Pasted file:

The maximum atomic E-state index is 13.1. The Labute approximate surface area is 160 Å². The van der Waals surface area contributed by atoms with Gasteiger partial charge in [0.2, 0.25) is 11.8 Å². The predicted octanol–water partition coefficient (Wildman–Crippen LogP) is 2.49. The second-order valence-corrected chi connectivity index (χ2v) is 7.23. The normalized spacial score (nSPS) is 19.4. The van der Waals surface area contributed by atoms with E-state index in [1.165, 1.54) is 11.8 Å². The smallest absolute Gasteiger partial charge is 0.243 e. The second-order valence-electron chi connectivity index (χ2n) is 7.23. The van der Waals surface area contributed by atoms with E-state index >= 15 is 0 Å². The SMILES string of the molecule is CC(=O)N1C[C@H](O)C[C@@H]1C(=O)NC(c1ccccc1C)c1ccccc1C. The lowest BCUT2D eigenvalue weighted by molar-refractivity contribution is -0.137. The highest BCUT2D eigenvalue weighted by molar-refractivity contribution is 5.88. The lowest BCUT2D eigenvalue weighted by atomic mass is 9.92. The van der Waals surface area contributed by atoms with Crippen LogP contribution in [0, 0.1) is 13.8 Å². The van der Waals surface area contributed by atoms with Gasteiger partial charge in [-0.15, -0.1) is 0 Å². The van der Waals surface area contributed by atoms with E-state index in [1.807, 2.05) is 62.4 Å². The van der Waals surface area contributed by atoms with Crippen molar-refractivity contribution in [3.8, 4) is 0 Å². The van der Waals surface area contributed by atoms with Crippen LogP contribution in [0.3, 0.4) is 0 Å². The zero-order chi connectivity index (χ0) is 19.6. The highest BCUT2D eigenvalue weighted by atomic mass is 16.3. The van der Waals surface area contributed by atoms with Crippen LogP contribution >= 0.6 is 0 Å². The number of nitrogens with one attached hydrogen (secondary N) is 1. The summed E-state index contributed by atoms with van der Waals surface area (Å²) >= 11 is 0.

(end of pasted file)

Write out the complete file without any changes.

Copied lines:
The maximum atomic E-state index is 13.1. The Labute approximate surface area is 160 Å². The van der Waals surface area contributed by atoms with Gasteiger partial charge in [0.2, 0.25) is 11.8 Å². The predicted octanol–water partition coefficient (Wildman–Crippen LogP) is 2.49. The second-order valence-corrected chi connectivity index (χ2v) is 7.23. The normalized spacial score (nSPS) is 19.4. The van der Waals surface area contributed by atoms with E-state index in [1.165, 1.54) is 11.8 Å². The smallest absolute Gasteiger partial charge is 0.243 e. The second-order valence-electron chi connectivity index (χ2n) is 7.23. The van der Waals surface area contributed by atoms with E-state index >= 15 is 0 Å². The SMILES string of the molecule is CC(=O)N1C[C@H](O)C[C@@H]1C(=O)NC(c1ccccc1C)c1ccccc1C. The lowest BCUT2D eigenvalue weighted by molar-refractivity contribution is -0.137. The highest BCUT2D eigenvalue weighted by molar-refractivity contribution is 5.88. The lowest BCUT2D eigenvalue weighted by atomic mass is 9.92. The van der Waals surface area contributed by atoms with Crippen LogP contribution in [0, 0.1) is 13.8 Å². The van der Waals surface area contributed by atoms with Gasteiger partial charge in [-0.15, -0.1) is 0 Å². The van der Waals surface area contributed by atoms with E-state index in [1.807, 2.05) is 62.4 Å². The van der Waals surface area contributed by atoms with Crippen molar-refractivity contribution in [3.8, 4) is 0 Å². The van der Waals surface area contributed by atoms with Crippen LogP contribution in [0.3, 0.4) is 0 Å². The zero-order chi connectivity index (χ0) is 19.6. The highest BCUT2D eigenvalue weighted by atomic mass is 16.3. The van der Waals surface area contributed by atoms with Crippen LogP contribution >= 0.6 is 0 Å². The number of nitrogens with one attached hydrogen (secondary N) is 1. The summed E-state index contributed by atoms with van der Waals surface area (Å²) >= 11 is 0.